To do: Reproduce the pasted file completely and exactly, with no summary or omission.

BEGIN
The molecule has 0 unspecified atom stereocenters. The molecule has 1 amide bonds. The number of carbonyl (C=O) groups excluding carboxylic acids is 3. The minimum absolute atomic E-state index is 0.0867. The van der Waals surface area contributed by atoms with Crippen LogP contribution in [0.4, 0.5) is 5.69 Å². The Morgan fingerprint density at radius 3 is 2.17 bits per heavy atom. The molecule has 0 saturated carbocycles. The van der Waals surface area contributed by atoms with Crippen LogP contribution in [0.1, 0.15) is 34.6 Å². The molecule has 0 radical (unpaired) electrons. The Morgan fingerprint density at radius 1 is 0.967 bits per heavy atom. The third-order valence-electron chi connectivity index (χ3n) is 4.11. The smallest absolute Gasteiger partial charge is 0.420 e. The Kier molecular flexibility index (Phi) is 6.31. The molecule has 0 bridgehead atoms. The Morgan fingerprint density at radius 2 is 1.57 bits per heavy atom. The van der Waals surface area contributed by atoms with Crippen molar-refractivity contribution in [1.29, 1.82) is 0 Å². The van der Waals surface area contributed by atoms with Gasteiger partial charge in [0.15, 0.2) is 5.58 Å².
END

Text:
The molecule has 0 unspecified atom stereocenters. The molecule has 1 amide bonds. The number of carbonyl (C=O) groups excluding carboxylic acids is 3. The minimum absolute atomic E-state index is 0.0867. The van der Waals surface area contributed by atoms with Crippen LogP contribution in [0.4, 0.5) is 5.69 Å². The Morgan fingerprint density at radius 3 is 2.17 bits per heavy atom. The molecule has 0 saturated carbocycles. The van der Waals surface area contributed by atoms with Crippen LogP contribution in [0.1, 0.15) is 34.6 Å². The molecule has 0 radical (unpaired) electrons. The Morgan fingerprint density at radius 1 is 0.967 bits per heavy atom. The third-order valence-electron chi connectivity index (χ3n) is 4.11. The smallest absolute Gasteiger partial charge is 0.420 e. The Kier molecular flexibility index (Phi) is 6.31. The molecule has 0 bridgehead atoms. The Morgan fingerprint density at radius 2 is 1.57 bits per heavy atom. The van der Waals surface area contributed by atoms with Crippen molar-refractivity contribution in [1.29, 1.82) is 0 Å². The van der Waals surface area contributed by atoms with Gasteiger partial charge in [0.15, 0.2) is 5.58 Å².